"Oh my God, I was just upset to the point where watching it, I felt like I could have done something about the play," Harmon told Duggan. "At that point, I felt like I let my team down. ...
"To be honest, I thought the ball was down like everybody else. I thought the ball bounced off the ground. I was like, I can stop but I'm going to fall on him because I was moving too fast. So I just jumped over him and I took a peek around and he's up about to run and I saw Malcolm [Butler]. I was like, there's no way they're going to count that as a catch. But it was a catch. I have to give credit to Kearse for that catch. That was a great catch. But it broke my heart."
Then came Butler's interception.
"It was a tremendous play," Harmon told Duggan. "A whole bunch of depression just came off of me. All I could do was just run on the field and give him a hug. It was the best feeling I've ever had."
2. Both teams are on the Patriots' schedule for 2015. As colleague Field Yates pointed out, the addition of McCoy under first-year head coach Rex Ryan could make the Bills a top candidate to be New England's season-opening opponent.
3. The Bills don't have a sure-fire answer at quarterback, so in that sense, McCoy becomes the player they can build around. In theory, maybe that makes life easier on whoever plays quarterback and helps close the gap on the Patriots.
4. McCoy might not be too happy about this trade, so the Bills could be put into a position where they have to sweeten the pot a bit to entice him. Not an ideal spot, leverage-wise, for a team to be.
5. Part of the reason the Eagles made the deal was to clear salary-cap space; they didn't need the space but appear to have felt McCoy's cap charge wasn't in line with his value to them. The Patriots have some similar salary-cap clean-up to take care of over the next week (a video coming up at 10 a.m. ET will highlight that thought).
Position: Off-the-line linebacker
Players under contract for 2015: Jerod Mayo (2017); Jamie Collins (2016), Dont'a Hightower (2016), Darius Fleming (2015), Cameron Gordon (2016), Deontae Skinner (2015)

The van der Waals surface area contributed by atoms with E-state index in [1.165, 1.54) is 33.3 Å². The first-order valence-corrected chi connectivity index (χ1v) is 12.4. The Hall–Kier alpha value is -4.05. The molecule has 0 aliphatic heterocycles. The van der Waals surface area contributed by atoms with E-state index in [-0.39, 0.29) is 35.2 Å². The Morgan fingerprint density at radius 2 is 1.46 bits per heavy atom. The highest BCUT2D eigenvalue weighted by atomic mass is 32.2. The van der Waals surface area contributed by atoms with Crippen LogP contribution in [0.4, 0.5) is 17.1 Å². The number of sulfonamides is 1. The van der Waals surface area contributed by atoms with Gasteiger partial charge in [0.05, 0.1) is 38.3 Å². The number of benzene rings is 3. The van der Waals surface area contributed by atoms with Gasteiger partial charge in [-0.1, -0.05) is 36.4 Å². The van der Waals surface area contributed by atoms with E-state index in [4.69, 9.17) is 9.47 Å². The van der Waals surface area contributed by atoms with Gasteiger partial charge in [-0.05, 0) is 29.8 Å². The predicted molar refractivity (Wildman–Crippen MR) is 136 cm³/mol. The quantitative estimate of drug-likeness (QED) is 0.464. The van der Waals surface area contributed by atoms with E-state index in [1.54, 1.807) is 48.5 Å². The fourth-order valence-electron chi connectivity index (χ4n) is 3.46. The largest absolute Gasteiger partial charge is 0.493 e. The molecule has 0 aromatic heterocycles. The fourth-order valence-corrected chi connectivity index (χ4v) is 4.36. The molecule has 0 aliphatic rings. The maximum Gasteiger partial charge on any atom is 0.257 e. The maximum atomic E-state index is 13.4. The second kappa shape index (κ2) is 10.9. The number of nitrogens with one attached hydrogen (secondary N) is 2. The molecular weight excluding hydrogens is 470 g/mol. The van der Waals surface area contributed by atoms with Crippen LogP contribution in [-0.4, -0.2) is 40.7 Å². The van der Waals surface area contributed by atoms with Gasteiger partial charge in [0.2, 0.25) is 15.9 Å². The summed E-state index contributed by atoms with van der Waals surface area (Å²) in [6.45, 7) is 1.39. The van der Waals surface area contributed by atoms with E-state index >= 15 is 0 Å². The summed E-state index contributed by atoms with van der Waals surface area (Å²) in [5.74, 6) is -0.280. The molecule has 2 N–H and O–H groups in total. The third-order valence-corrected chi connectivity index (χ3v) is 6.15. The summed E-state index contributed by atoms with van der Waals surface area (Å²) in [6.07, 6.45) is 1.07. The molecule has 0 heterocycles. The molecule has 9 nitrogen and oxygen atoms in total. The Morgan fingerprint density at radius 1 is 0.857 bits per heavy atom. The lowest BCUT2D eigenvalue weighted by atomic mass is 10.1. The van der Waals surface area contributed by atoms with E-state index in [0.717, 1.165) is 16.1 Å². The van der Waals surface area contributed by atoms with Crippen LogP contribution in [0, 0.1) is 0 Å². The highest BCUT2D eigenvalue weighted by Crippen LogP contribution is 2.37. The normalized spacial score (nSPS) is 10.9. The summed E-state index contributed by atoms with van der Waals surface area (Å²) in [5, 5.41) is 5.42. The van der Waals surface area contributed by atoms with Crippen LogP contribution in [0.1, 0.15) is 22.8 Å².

Level of need: Moderate to high
Projected top targets: Akeem Ayers (Patriots), Jonathan Casillas (Patriots), Dane Fletcher (Buccaneers), Colin McCarthy (Titans), Chris White (Patriots)
Why Ayers fits: He played well for the Patriots in multiple roles after he was acquired in a midseason trade from the Titans, serving mostly as a designated pass-rusher on the end of the line of scrimmage in sub (which the Patriots were in 73.5 percent of the time in 2014). In the base defense, he played off the line (12 snaps in the Super Bowl) as the third 'backer alongside Collins and Hightower. As director of player personnel Nick Caserio said, "We were fortunate that it worked out the way it did."
Why Casillas fits: He was a productive special teams player upon being acquired from the Buccaneers in a midseason trade, totaling three tackles in his first game with the Patriots. He also filled in admirably on defense when injuries hit, displaying the intelligence and command to have the communication device in his helmet and lead the huddle if needed.
Why Fletcher fits: Originally signed by the Patriots as an undrafted free agent in 2010, he carved out a niche as a top special teams player before signing a one-year deal with Tampa last offseason in hopes of having a chance to play more defensively. He did (4 starts), and now he finds himself set for free agency again. He's already a proven fit in the system.
Why McCarthy fits: Bill Belichick was complimentary of him in 2012, noting his leadership, intelligence and overall skill set. McCarthy has had a tough run of injuries and projects as a low-cost, potential high-upside signing if he stays healthy. Maybe a change of scenery helps him get his career back on track after being derailed by injuries.
Why White fits: Core special teams player who quietly goes about his job. Enters his fifth NFL season in 2015.
Other names of note: Lance Briggs (Bears), Bruce Carter (Cowboys), Mason Foster (Buccaneers), A.J. Hawk (Packers), Mark Herzlich (Giants), David Harris (Jets), Malcolm Smith (Seahawks), Brandon Spikes (Bills), Sean Weatherspoon (Falcons).
Market conditions: Fairly deep in free agency, while the view of the draft varies depending on one's scheme.
Off-the-line linebacker-based questions: Will Mayo's contract, long rumored to be a target for a reduction, be addressed? Can team effectively restock special teams units if Ayers, Casillas and White don't return?